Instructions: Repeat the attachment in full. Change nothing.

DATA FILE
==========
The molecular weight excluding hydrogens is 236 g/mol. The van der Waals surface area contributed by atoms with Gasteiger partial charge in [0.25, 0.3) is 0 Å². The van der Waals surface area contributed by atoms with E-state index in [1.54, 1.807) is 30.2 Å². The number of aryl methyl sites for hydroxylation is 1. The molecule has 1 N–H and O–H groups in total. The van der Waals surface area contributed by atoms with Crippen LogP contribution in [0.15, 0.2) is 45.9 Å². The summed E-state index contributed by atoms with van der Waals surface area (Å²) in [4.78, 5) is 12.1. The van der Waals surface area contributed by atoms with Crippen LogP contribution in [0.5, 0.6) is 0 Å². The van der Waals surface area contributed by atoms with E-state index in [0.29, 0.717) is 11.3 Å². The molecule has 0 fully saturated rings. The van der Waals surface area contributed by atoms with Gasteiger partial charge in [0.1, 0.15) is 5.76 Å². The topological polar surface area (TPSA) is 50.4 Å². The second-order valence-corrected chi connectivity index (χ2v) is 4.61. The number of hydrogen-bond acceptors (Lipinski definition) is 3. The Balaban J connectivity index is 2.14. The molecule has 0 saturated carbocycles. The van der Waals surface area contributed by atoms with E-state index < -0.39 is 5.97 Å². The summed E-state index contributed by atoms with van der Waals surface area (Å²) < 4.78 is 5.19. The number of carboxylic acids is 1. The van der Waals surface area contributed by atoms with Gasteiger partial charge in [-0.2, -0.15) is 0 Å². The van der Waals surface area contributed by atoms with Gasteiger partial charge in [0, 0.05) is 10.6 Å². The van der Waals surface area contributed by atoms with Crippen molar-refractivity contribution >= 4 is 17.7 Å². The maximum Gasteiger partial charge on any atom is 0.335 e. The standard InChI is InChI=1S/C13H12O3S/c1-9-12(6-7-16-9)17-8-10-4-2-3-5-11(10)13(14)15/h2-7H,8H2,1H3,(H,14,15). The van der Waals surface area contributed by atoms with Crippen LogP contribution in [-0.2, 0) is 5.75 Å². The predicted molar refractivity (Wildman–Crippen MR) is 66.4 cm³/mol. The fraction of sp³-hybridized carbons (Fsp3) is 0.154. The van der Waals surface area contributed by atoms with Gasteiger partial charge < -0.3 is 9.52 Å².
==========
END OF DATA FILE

The molecular weight excluding hydrogens is 236 g/mol. The van der Waals surface area contributed by atoms with Gasteiger partial charge in [0.25, 0.3) is 0 Å². The van der Waals surface area contributed by atoms with E-state index in [1.54, 1.807) is 30.2 Å². The number of aryl methyl sites for hydroxylation is 1. The molecule has 1 N–H and O–H groups in total. The van der Waals surface area contributed by atoms with Crippen LogP contribution in [0.15, 0.2) is 45.9 Å². The summed E-state index contributed by atoms with van der Waals surface area (Å²) in [4.78, 5) is 12.1. The van der Waals surface area contributed by atoms with Crippen LogP contribution in [0.5, 0.6) is 0 Å². The van der Waals surface area contributed by atoms with E-state index in [0.29, 0.717) is 11.3 Å². The molecule has 0 fully saturated rings. The van der Waals surface area contributed by atoms with Gasteiger partial charge in [0.1, 0.15) is 5.76 Å². The topological polar surface area (TPSA) is 50.4 Å². The second-order valence-corrected chi connectivity index (χ2v) is 4.61. The number of hydrogen-bond acceptors (Lipinski definition) is 3. The Balaban J connectivity index is 2.14. The molecule has 0 saturated carbocycles. The van der Waals surface area contributed by atoms with E-state index < -0.39 is 5.97 Å². The summed E-state index contributed by atoms with van der Waals surface area (Å²) < 4.78 is 5.19. The number of carboxylic acids is 1. The van der Waals surface area contributed by atoms with Gasteiger partial charge in [-0.2, -0.15) is 0 Å². The van der Waals surface area contributed by atoms with Gasteiger partial charge in [0, 0.05) is 10.6 Å². The van der Waals surface area contributed by atoms with Crippen molar-refractivity contribution >= 4 is 17.7 Å². The maximum Gasteiger partial charge on any atom is 0.335 e. The standard InChI is InChI=1S/C13H12O3S/c1-9-12(6-7-16-9)17-8-10-4-2-3-5-11(10)13(14)15/h2-7H,8H2,1H3,(H,14,15). The van der Waals surface area contributed by atoms with Crippen LogP contribution in [-0.2, 0) is 5.75 Å². The predicted molar refractivity (Wildman–Crippen MR) is 66.4 cm³/mol. The fraction of sp³-hybridized carbons (Fsp3) is 0.154. The van der Waals surface area contributed by atoms with Gasteiger partial charge < -0.3 is 9.52 Å².